Dean Foods Company announced its fourth quarter and full year 2013 financials, and predicted a challenging first half of 2014 during its quarterly investor call.
Dean Foods' share of U.S. fluid milk sales volume increased to 35.7% during the fourth quarter of 2013, up from 34.9% the previous quarter.
However, due to the loss of its contract with Wal-Mart, Dean Foods' unadjusted fluid milk volumes declined 9% on a year-over-year basis. Excluding the loss of that business, and another customer's decision to vertically integrate, Dean Foods' milk volumes declined 0.6% in the fourth quarter of 2013, better than the previous quarter’s -1.7%. (Industry fluid milk volumes declined approximately 2.2% year-over-year in the fourth quarter on an unadjusted basis, based on USDA data and company estimates.) Total Dean volumes across all products declined 8% from the year ago period to 699 million gallons in the fourth quarter of 2013.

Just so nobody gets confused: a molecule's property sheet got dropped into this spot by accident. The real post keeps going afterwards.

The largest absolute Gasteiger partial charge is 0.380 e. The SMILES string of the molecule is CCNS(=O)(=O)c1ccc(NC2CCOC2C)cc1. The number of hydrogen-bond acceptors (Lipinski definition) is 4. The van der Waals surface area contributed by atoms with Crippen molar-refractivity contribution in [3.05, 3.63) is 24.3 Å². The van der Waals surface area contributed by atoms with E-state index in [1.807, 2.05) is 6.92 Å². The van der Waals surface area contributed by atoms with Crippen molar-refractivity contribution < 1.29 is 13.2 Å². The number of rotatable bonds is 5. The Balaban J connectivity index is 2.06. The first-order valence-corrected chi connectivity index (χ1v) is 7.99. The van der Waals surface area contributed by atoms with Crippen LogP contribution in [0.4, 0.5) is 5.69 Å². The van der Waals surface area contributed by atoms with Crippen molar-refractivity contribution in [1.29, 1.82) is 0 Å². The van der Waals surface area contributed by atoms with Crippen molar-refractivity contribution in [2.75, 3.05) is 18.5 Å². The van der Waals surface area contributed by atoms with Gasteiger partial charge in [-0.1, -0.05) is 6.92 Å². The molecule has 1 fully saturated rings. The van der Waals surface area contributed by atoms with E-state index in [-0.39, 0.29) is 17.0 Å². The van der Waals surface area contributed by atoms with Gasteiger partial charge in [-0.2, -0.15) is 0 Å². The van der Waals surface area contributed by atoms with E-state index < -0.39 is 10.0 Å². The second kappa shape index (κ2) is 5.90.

The fourth quarter 2013 average Class I mover, a measure of raw milk costs, was $19.92/cwt., a 2% decline from the fourth quarter of 2012, but 5% above the third quarter 2013 level.
Raw milk prices and sales volumes pose challenges for 2014, said Gregg Tanner, Chief Executive Officer of Dean Foods. With U.S. fluid milk sales down 2.2% in the fourth quarter compared to the year before, he said higher commodity prices and the Farm Bill's reduction of Supplemental Nutrition Assistance Program benefits will also pose challenges, especially through the first half of 2014.
"First, the consensus view of the dairy commodity outlook for 2014 appears to be more challenging than previously expected as current dairy commodity prices have moved near or beyond all-time highs despite strong global production growth,” Tanner said. “On our last earnings conference call, we expressed a view that raw milk prices would begin to fall in the early part of 2014, before moderating and rising slightly over the back half. However, since then, raw milk prices have risen sharply driven by global demand for imported dairy products. We now expect Class I dairy commodity prices to climb throughout the majority of the first half, before flattening and declining moderately in the second half of 2014.
“We are hopeful that our new volume wins, and increasing share gains, will partially offset the asset deleverage soft category volumes create; however soft volumes, coupled with inflation, can negate some of the impact of our cost reduction efforts, and makes it harder to take those savings to the bottom line,” he said.